[dropcap]H[/dropcap]e is currently considered by many as the greatest Kenyan athlete of all time because of his exemplary performance on the track. As he prepares for his second attempt to finish a marathon in under 2 hours, Business Today takes a look at the athlete’s journey to glory.
Well, Eliud Kipchoge’s journey of athletics dates way back and every point of his life has built to the man we know today as one of the greatest marathoners to ever grace the track.
Currently aged 34, Kipchoge was Born November 5, 1984, in Kapsisiywa, Nandi District of Kenya. There is little detail about his childhood and whether running was his dream all along. One thing is clear though, he has achieved more than any Kenyan ever has in their athletics career.
In 2001, when the Olympic champion was only aged 16, he met his trainer Patrick Sang, a former Olympic medallist in the steeplechase. Sang has been training Kipchoge ever since and deserves some credit on Kipchoge’s success so far.
Kipchoge’s first international assignment was in 2002 when he competed at the World Cross Country Championships individual junior race in Dublin and finished fifth. He was, however, part of the Keya team that won gold at the Championships.
A year later, 17-year-old Kipchoge returned to the international arena, this time setting a new world junior record in 5,000 metres at the 2003 Bislett Games, which stood as World and African record until 2012.
The phenomenal Kipchoge won his first gold medal in a major event at the 2003 World Championships 5000m final in Paris. Everything since then seemed to work in Kipchoge’s favour.
After winning gold in Paris, Kipchoge was set to compete at his first Olympics, held in Athens in 2004. He won bronze at the 5000m final of the competition. He then went ahead to win two silvers at the 2007 World Championships at Osaka, behind Bernard Lagat and at the 2008 Beijing Games, behind Kenenisa Bekele.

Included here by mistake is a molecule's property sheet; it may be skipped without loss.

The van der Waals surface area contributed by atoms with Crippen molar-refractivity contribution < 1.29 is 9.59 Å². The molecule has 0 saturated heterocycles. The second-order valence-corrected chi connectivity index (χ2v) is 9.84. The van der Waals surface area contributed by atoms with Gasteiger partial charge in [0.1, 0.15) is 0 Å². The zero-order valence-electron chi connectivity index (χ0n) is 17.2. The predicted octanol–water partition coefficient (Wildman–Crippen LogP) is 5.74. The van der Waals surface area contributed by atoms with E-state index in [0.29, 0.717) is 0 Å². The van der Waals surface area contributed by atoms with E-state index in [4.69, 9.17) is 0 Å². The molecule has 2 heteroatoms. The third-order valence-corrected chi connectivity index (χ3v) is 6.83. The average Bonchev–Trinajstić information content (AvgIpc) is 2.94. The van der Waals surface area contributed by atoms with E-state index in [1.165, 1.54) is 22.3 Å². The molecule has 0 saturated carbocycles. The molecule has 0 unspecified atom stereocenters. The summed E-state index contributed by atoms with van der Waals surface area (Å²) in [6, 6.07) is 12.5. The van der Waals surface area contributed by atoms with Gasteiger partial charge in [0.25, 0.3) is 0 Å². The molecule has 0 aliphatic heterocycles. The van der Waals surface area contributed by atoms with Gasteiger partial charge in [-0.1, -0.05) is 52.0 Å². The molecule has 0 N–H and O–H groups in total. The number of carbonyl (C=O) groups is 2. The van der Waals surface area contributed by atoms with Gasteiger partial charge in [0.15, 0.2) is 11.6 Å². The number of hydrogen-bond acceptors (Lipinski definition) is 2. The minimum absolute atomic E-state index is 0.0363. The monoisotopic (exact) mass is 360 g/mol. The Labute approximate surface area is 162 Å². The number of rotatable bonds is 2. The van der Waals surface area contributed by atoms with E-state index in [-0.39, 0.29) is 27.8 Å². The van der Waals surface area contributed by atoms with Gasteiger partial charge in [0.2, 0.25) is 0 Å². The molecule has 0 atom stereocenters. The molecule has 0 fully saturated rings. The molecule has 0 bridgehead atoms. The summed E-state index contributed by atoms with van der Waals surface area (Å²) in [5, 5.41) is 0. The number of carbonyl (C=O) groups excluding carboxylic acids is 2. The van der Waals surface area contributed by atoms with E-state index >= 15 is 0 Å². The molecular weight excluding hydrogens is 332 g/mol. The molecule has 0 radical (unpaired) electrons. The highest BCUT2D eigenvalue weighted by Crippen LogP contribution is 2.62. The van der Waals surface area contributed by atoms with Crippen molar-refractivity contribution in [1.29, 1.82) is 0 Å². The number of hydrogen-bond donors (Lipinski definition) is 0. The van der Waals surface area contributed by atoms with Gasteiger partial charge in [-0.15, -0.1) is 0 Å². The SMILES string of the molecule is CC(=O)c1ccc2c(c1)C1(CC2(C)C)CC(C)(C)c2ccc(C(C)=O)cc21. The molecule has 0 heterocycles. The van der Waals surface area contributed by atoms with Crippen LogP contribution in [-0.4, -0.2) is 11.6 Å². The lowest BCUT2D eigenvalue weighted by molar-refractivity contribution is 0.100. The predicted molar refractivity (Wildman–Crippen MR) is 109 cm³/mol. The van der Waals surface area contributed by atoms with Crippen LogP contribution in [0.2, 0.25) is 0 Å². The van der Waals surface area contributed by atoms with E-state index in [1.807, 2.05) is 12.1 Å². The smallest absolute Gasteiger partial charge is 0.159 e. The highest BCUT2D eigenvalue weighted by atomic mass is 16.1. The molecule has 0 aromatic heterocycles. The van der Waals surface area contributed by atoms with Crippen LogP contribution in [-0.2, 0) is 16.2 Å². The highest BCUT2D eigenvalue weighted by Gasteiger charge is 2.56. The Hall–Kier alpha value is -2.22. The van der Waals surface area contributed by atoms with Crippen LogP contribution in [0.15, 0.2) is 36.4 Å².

Kipchoge was slowly improving and taking everything by a step at a time. He made his Diamond League debut in 2010 by winning the 5,000m Qatar Athletic Super Grand Prix. In the same year, Kipchoge finished second behind Ugandan runner Moses Kipsiro in the 5,000m final at the 2010 Commonwealth Games in Delhi.
It was in 2012 that Kipchoge began to make his move into road events. He first began by making his half-marathon debut at the 2012 Lille Half Marathon, where he finished third. His time of 59:25 became the second fastest half marathon debut, only second to Moses Mosop’s 59:20 in Milan in 2010.
He then opened 2013 season with a number one finish at the Barcelona Half Marathon before making a smooth transition to full marathons by taking the Hamburg title in April. He went ahead to finish second at the 2013 Berlin Marathon with a time of 2:04:05, the then fifth fastest time in history. Mind you the Berlin Marathon was his second ever full marathon. Two years later, he won the Berlin Marathon.
Still, in 2015, Kipchoge won his first London marathon and also defended his title in 2016. His 2016 run in London broke the course record and became the second-fastest marathon time in history.
In 2017, he won his second Berlin marathon title in rainy conditions. Around this time, Kipchoge was already at the peak of his career. He won his third London marathon the following year. In September of 2018, He retained his Berlin Marathon title breaking the previous world record by 1 minute and 18 seconds.
His next achievement after that is also his latest one in the recent London marathon where he bagged his fourth title in the event.